Adapting to secondary school: why the physical environment is important too
Author: Brendon Hyndman
Publication Date: Wednesday, 6 Feb 2019
School is back, so students new to secondary school will be beginning to adapt to their new school environments. This adaption commonly involves suddenly having multiple classes with different teachers and locations, many more students, different peer groups, becoming the youngest again and even managing a timetable.
For most commencing, their biggest concern is finding new friends and feeling a sense of social belonging. Yet, the majority are emotionally and socially settled much quicker and better than expected.
Another challenge for students entering secondary schools is the physical environment. This can influence students’ health behaviours. Students spend more time sitting or standing in secondary school, and less time being active because they have reduced access to spaces that support physical activity.
Primary and secondary school environments
Australian research found the change from primary into secondary schooling can make students less active and more sedentary, compared to a primary-secondary combined setting.
In Australian secondary schools, there are often high proportions of seats, lounges, empty spaces and picnic tables. In comparison, primary schools have wide varieties of facilities for students to use, such as climbing frames and surface markings.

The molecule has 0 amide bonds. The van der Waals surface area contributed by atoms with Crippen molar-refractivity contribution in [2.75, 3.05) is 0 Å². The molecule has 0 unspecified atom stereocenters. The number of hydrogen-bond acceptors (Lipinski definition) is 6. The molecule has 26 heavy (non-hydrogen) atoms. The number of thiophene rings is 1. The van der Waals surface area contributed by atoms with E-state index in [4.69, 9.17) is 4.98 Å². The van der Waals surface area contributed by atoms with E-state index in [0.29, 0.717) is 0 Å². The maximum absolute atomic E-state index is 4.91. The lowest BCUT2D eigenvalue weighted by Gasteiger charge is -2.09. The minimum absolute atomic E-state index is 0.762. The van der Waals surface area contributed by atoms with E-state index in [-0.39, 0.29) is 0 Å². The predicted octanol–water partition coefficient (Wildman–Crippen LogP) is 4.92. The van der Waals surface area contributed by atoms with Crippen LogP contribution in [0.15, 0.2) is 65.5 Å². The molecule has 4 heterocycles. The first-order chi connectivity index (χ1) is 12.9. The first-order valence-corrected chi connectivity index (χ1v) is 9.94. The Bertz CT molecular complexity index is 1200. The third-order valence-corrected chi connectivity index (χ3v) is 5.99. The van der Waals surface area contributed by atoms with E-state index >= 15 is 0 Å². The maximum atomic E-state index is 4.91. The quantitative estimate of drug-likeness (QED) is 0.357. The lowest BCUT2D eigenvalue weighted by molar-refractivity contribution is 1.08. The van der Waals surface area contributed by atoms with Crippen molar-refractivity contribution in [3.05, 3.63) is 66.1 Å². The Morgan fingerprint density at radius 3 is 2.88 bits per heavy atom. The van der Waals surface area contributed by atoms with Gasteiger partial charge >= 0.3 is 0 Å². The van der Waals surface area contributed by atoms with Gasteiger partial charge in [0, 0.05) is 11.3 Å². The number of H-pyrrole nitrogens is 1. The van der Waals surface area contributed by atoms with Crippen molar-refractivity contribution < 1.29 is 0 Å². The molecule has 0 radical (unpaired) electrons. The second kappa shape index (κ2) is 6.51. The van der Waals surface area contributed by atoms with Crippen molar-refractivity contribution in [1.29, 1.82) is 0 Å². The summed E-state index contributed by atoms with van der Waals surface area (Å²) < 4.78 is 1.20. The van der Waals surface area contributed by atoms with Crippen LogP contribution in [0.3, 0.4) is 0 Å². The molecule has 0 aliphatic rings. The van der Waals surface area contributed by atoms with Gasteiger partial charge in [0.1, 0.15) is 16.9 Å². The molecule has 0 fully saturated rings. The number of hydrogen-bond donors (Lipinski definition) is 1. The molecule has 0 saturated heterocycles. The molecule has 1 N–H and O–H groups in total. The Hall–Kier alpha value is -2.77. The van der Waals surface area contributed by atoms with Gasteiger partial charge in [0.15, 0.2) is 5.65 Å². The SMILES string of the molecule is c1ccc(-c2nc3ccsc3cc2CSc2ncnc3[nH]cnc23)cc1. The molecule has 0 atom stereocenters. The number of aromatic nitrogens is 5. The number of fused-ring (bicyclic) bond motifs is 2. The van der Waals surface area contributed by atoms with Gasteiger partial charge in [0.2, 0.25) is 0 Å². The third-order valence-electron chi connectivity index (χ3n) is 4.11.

A large review of multiple types of studies revealed links between providing high quality, well maintained facilities in secondary schools and meeting students’ physical activity needs. For example, it was important to be able to access and play soccer on a field, rather than in a confined space.
An outdoor audit of Australian secondary schools found many have low maintenance, litter or graffiti, few coloured markings/murals or vegetable gardens and spaces not suitable for informal games. Other concerns include areas for smoking, poor facilities to get changed in, little bike storage and not enough space.
What do secondary school students need?
In primary school, students develop fundamental skills, like catching or kicking a ball. In secondary school, students seek facilities with more adventure-type focuses (such as climbing walls or rope swings/courses) and advanced opportunities to test their physical skills (such as gymnastics, skating, sporting and fitness facilities).
But funding for these facilities can be limited. Secondary school students have also suggested walking programs and regular community excursions to places such as swimming pools or baseball fields.
Many suggestions from secondary school students for facilities are very different to their existing school places. Some simply hang around canteens and locker bays.
Why is this important?
Students are often presented with more opportunities to sit and stand around in secondary schools than in primary schools. This can have an impact on students’ physical health.